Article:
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Obama's Era Of Responsibility
Summer 2009 issue -- “What is required of us now,” said President Barack Obama in his inaugural speech, “is a new era of responsibility—a recognition, on the part of every American, that we have duties to ourselves, our nation, and the world….” Shortly thereafter, he used the same phrase as the title of his 2010 budget, which Congress has passed with minor alterations. In these and other ways, the President has made it clear that responsibility is to be the theme of his administration, playing the same role in recruiting popular support that the theme of “change” did during his election campaign.
This theme does seem to resonate with the public. The financial meltdown that has wiped out savings and plunged us into a global recession brought an end to what many people now see as a binge of wild spending and wilder speculation, from which we have awakened with a ghastly hangover. Time to sober up. That was the message of a recent cover essay in Time magazine. During the twenty-five-year boom that began in the Reagan years, wrote novelist Kurt Anderson, Americans came to resemble Homer Simpson—“childish, irresponsible, willfully oblivious, fat and happy”—in our heedless consumption and pursuit of easy wealth. But now, after the meltdown, “We are like substance abusers coming off a long bender … taking the messes we’ve made as a sobering wake-up call.”
The economic problems we face are indeed the product of irresponsibility, at least in part. Politicians in Congress created Fannie Mae and Freddie Mac and forced them to make risky loans in the name of equality. The housing bubble was inflated by home buyers who took on mortgages far beyond their means, and by Federal Reserve policies that kept interest rates artificially low. Financial firms invested in new forms of debt and equity that transgressed all bounds of prudence. As others have argued in these pages, the crisis resulted from irresponsibility in many different forms.
Obama’s budget, however, is hardly an exercise in fiscal sobriety. Together with the stimulus bill he pushed through Congress, it will result in deficit spending on a massive, and yes, irresponsible scale. In bailing out the auto industry and forcing banks to renegotiate loans with homeowners who can’t meet payments, the government is acting to rescue people from the consequences of their own actions. “Government is promoting bad behavior,” said CNBC reporter Rick Santelli in his famous outburst on the floor of the Chicago commodities exchange. “Do we really want to subsidize the losers’ mortgages?” Santelli’s “rant” launched the Tea Party movement, which has less to do with taxes per se than with outrage at the unfairness of punishing responsible people for the sake of bailing out the irresponsible.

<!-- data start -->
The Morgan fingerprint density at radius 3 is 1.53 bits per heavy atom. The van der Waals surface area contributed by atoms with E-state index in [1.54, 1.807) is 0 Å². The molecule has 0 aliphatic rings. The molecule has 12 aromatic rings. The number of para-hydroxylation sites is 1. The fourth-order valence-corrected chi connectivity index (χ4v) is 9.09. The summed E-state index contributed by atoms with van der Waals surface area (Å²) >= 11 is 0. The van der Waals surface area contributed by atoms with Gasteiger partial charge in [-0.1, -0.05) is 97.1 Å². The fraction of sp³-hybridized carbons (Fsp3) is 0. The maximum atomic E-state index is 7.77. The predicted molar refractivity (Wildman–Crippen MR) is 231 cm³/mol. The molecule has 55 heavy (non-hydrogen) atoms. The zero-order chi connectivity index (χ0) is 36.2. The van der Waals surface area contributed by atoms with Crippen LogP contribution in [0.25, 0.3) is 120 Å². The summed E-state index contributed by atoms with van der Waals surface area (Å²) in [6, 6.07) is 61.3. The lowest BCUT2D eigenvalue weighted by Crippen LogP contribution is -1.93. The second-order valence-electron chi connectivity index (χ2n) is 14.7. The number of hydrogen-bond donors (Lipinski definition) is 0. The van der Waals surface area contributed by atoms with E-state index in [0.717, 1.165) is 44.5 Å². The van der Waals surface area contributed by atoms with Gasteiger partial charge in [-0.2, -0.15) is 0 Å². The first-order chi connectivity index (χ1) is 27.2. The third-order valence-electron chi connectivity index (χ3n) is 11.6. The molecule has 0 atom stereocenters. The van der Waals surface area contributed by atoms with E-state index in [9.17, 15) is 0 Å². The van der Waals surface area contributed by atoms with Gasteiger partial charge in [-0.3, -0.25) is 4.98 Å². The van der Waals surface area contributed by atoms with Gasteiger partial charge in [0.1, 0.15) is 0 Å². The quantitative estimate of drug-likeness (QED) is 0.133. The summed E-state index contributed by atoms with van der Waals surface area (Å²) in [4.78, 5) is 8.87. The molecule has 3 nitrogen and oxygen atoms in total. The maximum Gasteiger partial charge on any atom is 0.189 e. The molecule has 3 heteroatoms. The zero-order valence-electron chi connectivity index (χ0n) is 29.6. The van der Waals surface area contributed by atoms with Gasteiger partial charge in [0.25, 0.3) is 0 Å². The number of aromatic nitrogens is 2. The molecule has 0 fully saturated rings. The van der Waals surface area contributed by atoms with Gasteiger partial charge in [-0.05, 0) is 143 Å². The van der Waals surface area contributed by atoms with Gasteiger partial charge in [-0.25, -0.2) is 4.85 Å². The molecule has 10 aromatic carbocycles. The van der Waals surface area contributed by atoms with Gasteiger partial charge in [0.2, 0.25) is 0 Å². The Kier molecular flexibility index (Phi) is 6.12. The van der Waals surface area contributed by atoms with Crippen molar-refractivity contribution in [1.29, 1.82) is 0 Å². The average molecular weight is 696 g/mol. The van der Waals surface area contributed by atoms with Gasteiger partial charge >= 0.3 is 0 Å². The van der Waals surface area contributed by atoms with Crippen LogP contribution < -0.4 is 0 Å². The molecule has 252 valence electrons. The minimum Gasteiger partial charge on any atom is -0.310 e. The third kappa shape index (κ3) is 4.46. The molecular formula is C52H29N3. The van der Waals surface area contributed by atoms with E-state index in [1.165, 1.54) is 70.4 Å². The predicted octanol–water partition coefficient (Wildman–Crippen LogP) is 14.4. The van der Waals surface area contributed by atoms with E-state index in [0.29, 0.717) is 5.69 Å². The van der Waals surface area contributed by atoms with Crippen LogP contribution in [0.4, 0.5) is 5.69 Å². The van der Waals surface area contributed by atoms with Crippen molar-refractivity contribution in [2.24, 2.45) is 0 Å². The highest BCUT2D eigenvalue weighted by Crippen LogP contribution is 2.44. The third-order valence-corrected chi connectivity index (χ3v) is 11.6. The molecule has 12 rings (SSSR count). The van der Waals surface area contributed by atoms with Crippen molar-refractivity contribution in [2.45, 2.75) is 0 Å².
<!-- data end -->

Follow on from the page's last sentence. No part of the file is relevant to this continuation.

This outrage springs from the implicit premise that responsibility is exercised by individuals as they think, choose, and act in pursuit of their goals. This individualist view is the foundation of a free society, based on individual rights to life, liberty, and property. It is the view that we are responsible for our own lives—for working to obtain the things we want and for dealing with the consequences of our actions—but not responsible to anyone else beyond respecting their rights. In its most consistent form, it is what I have called the entrepreneurial concept of responsibility: the idea that we are entrepreneurs in our lives, self-owners who take initiative for running our lives and reaping the rewards. (See next article, “Life: Your Adventure in Entrepreneurship")
That is not Obama’s premise, however. He is a communitarian, not an individualist. Communitarians hold that we are partly constituted by the unchosen relationships in which we find ourselves enmeshed. For the members of a community, writes philosopher Michael Sandel, “[C]ommunity describes not just what they have as fellow citizens but also what they are … not merely an attribute but a constituent of their identity.” That social constituent in our identity carries with it a host of unchosen obligations to society. It means that we cannot find fulfillment without a sense of belonging to social groups and networks, and that belonging entails obligations to serve and support others, as well as the right to be supported by them. Communitarians urge that major areas of life be moved from the private to the public sector—that is, removed from the realm of individual choice and responsibility, with interactions governed by contract and market exchange, and transferred to the realm of collective decision-making, with rights and responsibilities defined in accordance with the perceived good of the collective. As Obama put it in his famous speech at the 2004 Democratic national convention, “It’s that fundamental belief—I am my brother’s keeper, I am my sister’s keeper—that makes this country work. It’s what allows us to pursue our individual dreams, yet still come together as a single American family.”